Report - Longmont Sugar Refinery - Boulder, Colorado, USA

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28DL Full Member
28DL Full Member
Nov 16, 2008
Visited here with Quarantine from (who I met just earlier that night). Cool place, but definitely overshadowed by the Titan I missile silo we explored later that night (

Because of our late start and the magnitude of our main explore (not to mention the distance we had to drive) for the night, we kind of rushed through here, and as a result I didn't get as good photos as I would have liked. Also left my good tripod at home (mistake) and my guide wasn't taking photos so I didn't want to be rude and take forever. There, now all the excuses are out! I could have easily spent a good part of a day here, and most likely will next time I'm in that part of the country.

Towards the end, when we were coming down from the roof, I had the crap scared out of me by a group of bumbling teenagers using their phones to navigate the treacherous interior of the factory. Quarantine attempted to give them some info on the history of the factory, but they seemed more interested in seeing ghosts.. Unlike you folks who would probably appreciate a little history!


The Longmont Sugar Refinery signifies a lost era of economic prosperity in Colorado's history, when sugar beets were the main cash crop in Northern Co.

Early in the 20th Century, several leading citizens of Longmont, recognizing the need for a cash crop to fuel Longmont's growth, concentrated their efforts and founded the Longmont Sugar Co. The factory was built in 1903, designed by Kilby Manufacturing Company of Cleveland, Ohio and costing in excess of 1 million dollars, an astronomical sum in the early 1900's.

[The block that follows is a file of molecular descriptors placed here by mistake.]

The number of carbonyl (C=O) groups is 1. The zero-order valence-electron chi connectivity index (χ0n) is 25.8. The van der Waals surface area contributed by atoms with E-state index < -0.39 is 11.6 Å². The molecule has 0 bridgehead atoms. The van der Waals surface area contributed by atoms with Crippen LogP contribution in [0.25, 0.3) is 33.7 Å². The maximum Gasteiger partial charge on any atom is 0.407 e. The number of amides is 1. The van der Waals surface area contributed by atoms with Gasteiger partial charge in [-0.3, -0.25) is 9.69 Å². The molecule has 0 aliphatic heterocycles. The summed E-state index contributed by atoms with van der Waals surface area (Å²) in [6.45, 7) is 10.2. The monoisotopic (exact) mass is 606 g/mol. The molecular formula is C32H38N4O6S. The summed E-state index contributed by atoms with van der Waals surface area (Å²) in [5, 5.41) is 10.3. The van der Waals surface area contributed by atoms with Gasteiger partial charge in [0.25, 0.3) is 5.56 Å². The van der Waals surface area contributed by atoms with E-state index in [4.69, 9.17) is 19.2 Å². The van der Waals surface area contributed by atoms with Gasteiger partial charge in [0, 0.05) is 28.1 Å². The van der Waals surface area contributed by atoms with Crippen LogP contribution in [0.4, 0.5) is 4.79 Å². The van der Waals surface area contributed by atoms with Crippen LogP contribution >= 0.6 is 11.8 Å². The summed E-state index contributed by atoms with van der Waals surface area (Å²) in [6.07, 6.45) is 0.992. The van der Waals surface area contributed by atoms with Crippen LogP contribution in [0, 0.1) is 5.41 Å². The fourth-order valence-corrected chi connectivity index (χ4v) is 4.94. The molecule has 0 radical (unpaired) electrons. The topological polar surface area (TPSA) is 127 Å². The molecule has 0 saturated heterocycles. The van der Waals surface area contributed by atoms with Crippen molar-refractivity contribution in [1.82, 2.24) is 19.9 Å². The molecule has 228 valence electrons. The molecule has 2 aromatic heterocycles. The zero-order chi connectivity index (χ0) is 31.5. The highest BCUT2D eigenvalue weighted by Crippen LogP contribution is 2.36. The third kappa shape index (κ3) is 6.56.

Soon after it's construction, the factory was purchased by the Great Western Sugar Co. which soon grew to be one of largest corporate empires in Colorado history, operating 15 factories in the region by the 1920's. It has been said that the sugar industry was more profitable than all the mining operations in Colorado combined, but I have yet to find anything which confirms this. In any case, the Longmont beet factory alone was capable of processing over 1200 tons of sugar beets a day, making it one of the largest beet factories in the world.

However, the profits of the Great Western Sugar Company inevitably ebbed, brought on by the introduction of artificial of artificial sweeteners, cheap foreign imports, and the dissolution of government subsidies. The Longmont Sugar Refinery shuttered it's windows in 1978, followed by most of the other grand sugar refineries in Colorado. The Great Western Sugar Company traded hands many times following the initial sale of the company, often mismanaged by foreign investors, slowing diminishing its share in the market. Now only a single sugar beet factory survives in Colorado, a shadow of this formerly glorious industry.

Here is a nice website describing the process of refining sugar beets, including some historical photos

Anyhow, I bet you are sick of hearing about this place, on with the pix

(Sorry about the lack of externals, we were very exposed and didn't want to get busted before the silo explore!)


Longmont Sugar Refinery under construction
Courtesy of Denver Public Library


Wash Basin


Main Production Hall


Ingersoll-Rand Imperial Type 10. Very efficient, simply designed, and desirable air compressors



Cool workbenches. Should have taken more pictures





Detroit-made coal stokers. The factory had a large power house, but we ran through very quickly, right before we left. Didn't take many pictures



This orange light looked disgusting in most of the photos. I liked it here


Between the factory and the powerhouse


Fake PanX format Panoramic

More on my Flickr
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